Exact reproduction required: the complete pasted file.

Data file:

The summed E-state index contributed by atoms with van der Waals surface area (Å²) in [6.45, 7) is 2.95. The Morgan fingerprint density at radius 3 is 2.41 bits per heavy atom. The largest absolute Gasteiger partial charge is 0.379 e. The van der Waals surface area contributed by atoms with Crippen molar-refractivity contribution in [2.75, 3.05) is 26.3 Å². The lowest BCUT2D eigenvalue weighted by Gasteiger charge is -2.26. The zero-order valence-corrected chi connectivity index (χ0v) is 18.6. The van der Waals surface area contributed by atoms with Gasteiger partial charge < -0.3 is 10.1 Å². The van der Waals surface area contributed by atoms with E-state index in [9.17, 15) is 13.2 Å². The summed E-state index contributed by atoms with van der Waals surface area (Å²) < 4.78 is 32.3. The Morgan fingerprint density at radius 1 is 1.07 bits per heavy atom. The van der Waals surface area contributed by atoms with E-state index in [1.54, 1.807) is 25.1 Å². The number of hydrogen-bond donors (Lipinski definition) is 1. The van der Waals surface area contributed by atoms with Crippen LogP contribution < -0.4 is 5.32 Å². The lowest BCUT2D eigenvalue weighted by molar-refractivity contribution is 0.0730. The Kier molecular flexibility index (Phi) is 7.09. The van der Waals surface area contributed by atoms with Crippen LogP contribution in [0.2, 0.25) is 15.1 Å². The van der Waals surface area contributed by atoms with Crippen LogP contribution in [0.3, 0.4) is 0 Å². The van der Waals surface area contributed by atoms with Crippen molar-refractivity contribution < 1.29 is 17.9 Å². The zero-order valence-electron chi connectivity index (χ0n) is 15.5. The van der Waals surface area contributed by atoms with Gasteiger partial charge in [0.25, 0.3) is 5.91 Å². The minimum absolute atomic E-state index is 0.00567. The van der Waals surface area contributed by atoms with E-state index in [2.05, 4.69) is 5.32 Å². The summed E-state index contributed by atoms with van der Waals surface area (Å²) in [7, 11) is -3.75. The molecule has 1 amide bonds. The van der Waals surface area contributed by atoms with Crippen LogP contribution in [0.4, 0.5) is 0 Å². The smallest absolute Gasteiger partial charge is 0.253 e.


The summed E-state index contributed by atoms with van der Waals surface area (Å²) in [6.45, 7) is 2.95. The Morgan fingerprint density at radius 3 is 2.41 bits per heavy atom. The largest absolute Gasteiger partial charge is 0.379 e. The van der Waals surface area contributed by atoms with Crippen molar-refractivity contribution in [2.75, 3.05) is 26.3 Å². The lowest BCUT2D eigenvalue weighted by Gasteiger charge is -2.26. The zero-order valence-corrected chi connectivity index (χ0v) is 18.6. The van der Waals surface area contributed by atoms with Gasteiger partial charge < -0.3 is 10.1 Å². The van der Waals surface area contributed by atoms with E-state index in [9.17, 15) is 13.2 Å². The summed E-state index contributed by atoms with van der Waals surface area (Å²) < 4.78 is 32.3. The Morgan fingerprint density at radius 1 is 1.07 bits per heavy atom. The van der Waals surface area contributed by atoms with E-state index in [1.54, 1.807) is 25.1 Å². The number of hydrogen-bond donors (Lipinski definition) is 1. The van der Waals surface area contributed by atoms with Crippen LogP contribution < -0.4 is 5.32 Å². The lowest BCUT2D eigenvalue weighted by molar-refractivity contribution is 0.0730. The Kier molecular flexibility index (Phi) is 7.09. The van der Waals surface area contributed by atoms with Crippen LogP contribution in [0.2, 0.25) is 15.1 Å². The van der Waals surface area contributed by atoms with Crippen LogP contribution in [0.3, 0.4) is 0 Å². The van der Waals surface area contributed by atoms with Crippen molar-refractivity contribution < 1.29 is 17.9 Å². The zero-order valence-electron chi connectivity index (χ0n) is 15.5. The van der Waals surface area contributed by atoms with Gasteiger partial charge in [0.25, 0.3) is 5.91 Å². The minimum absolute atomic E-state index is 0.00567. The van der Waals surface area contributed by atoms with E-state index in [2.05, 4.69) is 5.32 Å². The summed E-state index contributed by atoms with van der Waals surface area (Å²) in [7, 11) is -3.75. The molecule has 1 amide bonds. The van der Waals surface area contributed by atoms with Crippen LogP contribution in [0.4, 0.5) is 0 Å². The smallest absolute Gasteiger partial charge is 0.253 e.